The world of The Black Fire Concerto has been ravaged by a ghoul plague (though one could argue that’s the least of its problems.)
My ghouls are yet another riff on the zombie motif (now, now, no need to roll your eyes, just hear me out.) Most zombie plagues in film and in books pay a lip service of sorts to science fiction – the agent that gets dead flesh moving again is a virus, or an alien undeath ray, or something cut from that pseudo-scientific cloth.
Zombie epidemics have become so pervasive in popular culture, at least here in the U.S., that we only need a little hand-waving in the direction of chemical weapons and government conspiracies to suspend our disbelief – never mind that basic biology tells us the concept is ridiculous.
Hello, Black Gatedenizens! Has it really been a year since I posted here?
Just about. The last time I did a guest post here, it was to talk about a Kickstarter I was running for an anthology called Clockwork Phoenix 4. In that campaign, I asked for $5,000 to fund the publication of the volume and ultimately raised more than $10,000.
And guess what: all those backers have received their rewards, and the anthology has been published.
Ever since the campaign finished, Black Gate overlord John O’Neill has been asking me for a guest post in which I’d talk about what I’ve learned about Kickstarter. I’ve always intended to do so, but I’ve never been able to budget the time.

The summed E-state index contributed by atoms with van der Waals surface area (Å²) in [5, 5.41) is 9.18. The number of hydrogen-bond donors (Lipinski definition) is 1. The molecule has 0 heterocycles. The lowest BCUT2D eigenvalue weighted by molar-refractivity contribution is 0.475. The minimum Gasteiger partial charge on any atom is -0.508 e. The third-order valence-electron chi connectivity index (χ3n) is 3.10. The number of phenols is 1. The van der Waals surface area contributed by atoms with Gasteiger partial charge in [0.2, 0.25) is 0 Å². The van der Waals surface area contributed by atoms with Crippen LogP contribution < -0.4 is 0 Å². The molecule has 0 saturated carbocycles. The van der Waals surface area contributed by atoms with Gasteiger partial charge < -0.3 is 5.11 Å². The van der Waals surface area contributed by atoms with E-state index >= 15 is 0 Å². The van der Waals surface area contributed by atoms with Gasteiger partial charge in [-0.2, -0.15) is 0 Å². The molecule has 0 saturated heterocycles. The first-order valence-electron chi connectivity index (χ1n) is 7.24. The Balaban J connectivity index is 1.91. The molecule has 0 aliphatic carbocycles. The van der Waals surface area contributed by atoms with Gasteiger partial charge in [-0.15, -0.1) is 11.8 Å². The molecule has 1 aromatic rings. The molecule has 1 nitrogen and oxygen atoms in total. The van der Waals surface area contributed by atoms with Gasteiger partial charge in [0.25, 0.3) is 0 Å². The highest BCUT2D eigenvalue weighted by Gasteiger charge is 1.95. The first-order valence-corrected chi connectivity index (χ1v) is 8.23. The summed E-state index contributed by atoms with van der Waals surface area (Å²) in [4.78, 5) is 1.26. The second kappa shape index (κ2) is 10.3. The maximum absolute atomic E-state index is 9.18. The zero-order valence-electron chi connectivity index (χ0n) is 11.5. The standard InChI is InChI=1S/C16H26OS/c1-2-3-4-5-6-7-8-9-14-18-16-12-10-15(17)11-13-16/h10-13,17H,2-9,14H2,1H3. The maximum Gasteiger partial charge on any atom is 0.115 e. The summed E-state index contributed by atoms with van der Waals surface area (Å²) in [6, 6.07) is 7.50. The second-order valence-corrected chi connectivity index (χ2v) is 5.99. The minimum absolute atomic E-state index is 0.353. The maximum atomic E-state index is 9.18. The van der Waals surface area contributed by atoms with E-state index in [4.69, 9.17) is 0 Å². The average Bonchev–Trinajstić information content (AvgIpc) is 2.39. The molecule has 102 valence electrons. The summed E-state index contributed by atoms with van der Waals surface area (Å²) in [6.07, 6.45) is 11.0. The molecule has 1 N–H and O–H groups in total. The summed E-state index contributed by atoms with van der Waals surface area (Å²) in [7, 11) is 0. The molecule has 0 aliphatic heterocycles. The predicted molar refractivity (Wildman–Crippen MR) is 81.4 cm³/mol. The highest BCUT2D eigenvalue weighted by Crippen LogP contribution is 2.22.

So here’s one lesson: A Kickstarter is all-consuming, both when you’re running it and afterward.
John has also given me permission to plug the Kindle story promotion that I’m in the midst of. (John is a generous guy. Charming, too!) There is some topical relevance, as there’s an excerpt from my weird fantasy novel The Black Fire Concerto slated to appear in the Black Gate online fiction lineup in the not-too-distant future, so here’s a way to get a sample of what I do.
So here’s how it goes: through Tuesday night, I’m offering my weird science fiction novelette “Stolen Souls,” my weird fantasy story “She Who Runs” and my even weirder clockpunk novelette “Sleepless, Burning Life” free to all through Amazon Kindle. Just click on the story titles or the cover art above to nab them. (And if you’re interested but don’t have a Kindle, e-mail me and we’ll work something out.)
Hi, folks! Mike Allen here. When I last came through, I bloggedaboutmonsters. I want to thankBlack Gateoverlord John O’Neill for granting me leave to return to this space and shill my new project.
Among the many things I do, I’m the editor of a series of fantasy anthologies called Clockwork Phoenix. At least, the first three books were marketed as fantasy by my previous publisher, even though I included some strange science fiction in their pages as well. (Though I’m someone who sees science fiction as a subset of fantasy rather than a whole separate thing, one of the reasons I’ll use them if they’re odd enough.)
And I’m going to be editing and publishing a fourth volume in the series, thanks to a Kickstarter campaign that’s still underway. As of this writing I’m closing in on an $8,000 goal that will let me for the first time pay five cents a word for fiction – we’re going pro. If we keep going past that, I hope to launch a webzine that will be a companion to Clockwork Phoenix and the poetry journal I also edit and publish, Mythic Delirium, creating even more space for the kind of writing I love to thrive.But we’ll blow up that bridge when we come to it, eh?